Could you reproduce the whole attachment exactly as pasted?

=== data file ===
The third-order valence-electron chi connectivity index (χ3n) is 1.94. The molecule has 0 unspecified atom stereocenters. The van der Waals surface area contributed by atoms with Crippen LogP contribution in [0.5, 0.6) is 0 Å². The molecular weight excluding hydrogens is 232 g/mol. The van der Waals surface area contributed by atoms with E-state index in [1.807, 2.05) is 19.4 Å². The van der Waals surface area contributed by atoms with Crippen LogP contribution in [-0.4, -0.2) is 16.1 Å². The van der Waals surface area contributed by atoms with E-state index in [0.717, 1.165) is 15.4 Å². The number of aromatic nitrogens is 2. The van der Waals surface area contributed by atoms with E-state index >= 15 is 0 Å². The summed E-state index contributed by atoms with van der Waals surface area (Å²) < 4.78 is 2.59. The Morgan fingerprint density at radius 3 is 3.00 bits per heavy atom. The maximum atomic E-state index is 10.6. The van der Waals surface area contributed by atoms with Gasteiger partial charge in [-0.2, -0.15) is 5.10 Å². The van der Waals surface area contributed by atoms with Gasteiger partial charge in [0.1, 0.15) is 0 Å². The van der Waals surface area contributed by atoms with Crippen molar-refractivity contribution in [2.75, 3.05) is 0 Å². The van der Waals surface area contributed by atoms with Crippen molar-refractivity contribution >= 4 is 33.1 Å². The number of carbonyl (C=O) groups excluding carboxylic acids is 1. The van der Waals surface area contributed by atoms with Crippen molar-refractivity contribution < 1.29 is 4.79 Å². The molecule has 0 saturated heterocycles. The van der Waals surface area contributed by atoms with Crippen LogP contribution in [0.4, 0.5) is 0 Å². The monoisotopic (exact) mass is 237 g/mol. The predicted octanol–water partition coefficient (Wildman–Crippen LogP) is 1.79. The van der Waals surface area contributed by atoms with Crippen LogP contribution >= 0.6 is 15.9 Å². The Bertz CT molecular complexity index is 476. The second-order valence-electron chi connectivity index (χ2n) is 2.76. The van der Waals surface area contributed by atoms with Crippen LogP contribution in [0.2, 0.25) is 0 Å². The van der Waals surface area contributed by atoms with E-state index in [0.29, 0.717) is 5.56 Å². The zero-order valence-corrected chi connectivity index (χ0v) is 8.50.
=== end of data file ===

The third-order valence-electron chi connectivity index (χ3n) is 1.94. The molecule has 0 unspecified atom stereocenters. The van der Waals surface area contributed by atoms with Crippen LogP contribution in [0.5, 0.6) is 0 Å². The molecular weight excluding hydrogens is 232 g/mol. The van der Waals surface area contributed by atoms with E-state index in [1.807, 2.05) is 19.4 Å². The van der Waals surface area contributed by atoms with Crippen LogP contribution in [-0.4, -0.2) is 16.1 Å². The van der Waals surface area contributed by atoms with E-state index in [0.717, 1.165) is 15.4 Å². The number of aromatic nitrogens is 2. The van der Waals surface area contributed by atoms with E-state index >= 15 is 0 Å². The summed E-state index contributed by atoms with van der Waals surface area (Å²) < 4.78 is 2.59. The Morgan fingerprint density at radius 3 is 3.00 bits per heavy atom. The maximum atomic E-state index is 10.6. The van der Waals surface area contributed by atoms with Gasteiger partial charge in [-0.2, -0.15) is 5.10 Å². The van der Waals surface area contributed by atoms with Gasteiger partial charge in [0.1, 0.15) is 0 Å². The van der Waals surface area contributed by atoms with Crippen molar-refractivity contribution in [2.75, 3.05) is 0 Å². The van der Waals surface area contributed by atoms with Crippen molar-refractivity contribution >= 4 is 33.1 Å². The number of carbonyl (C=O) groups excluding carboxylic acids is 1. The van der Waals surface area contributed by atoms with Crippen molar-refractivity contribution < 1.29 is 4.79 Å². The molecule has 0 saturated heterocycles. The van der Waals surface area contributed by atoms with Crippen LogP contribution in [0.4, 0.5) is 0 Å². The monoisotopic (exact) mass is 237 g/mol. The predicted octanol–water partition coefficient (Wildman–Crippen LogP) is 1.79. The van der Waals surface area contributed by atoms with Crippen LogP contribution >= 0.6 is 15.9 Å². The Bertz CT molecular complexity index is 476. The second-order valence-electron chi connectivity index (χ2n) is 2.76. The van der Waals surface area contributed by atoms with Crippen LogP contribution in [0.2, 0.25) is 0 Å². The van der Waals surface area contributed by atoms with E-state index in [0.29, 0.717) is 5.56 Å². The zero-order valence-corrected chi connectivity index (χ0v) is 8.50.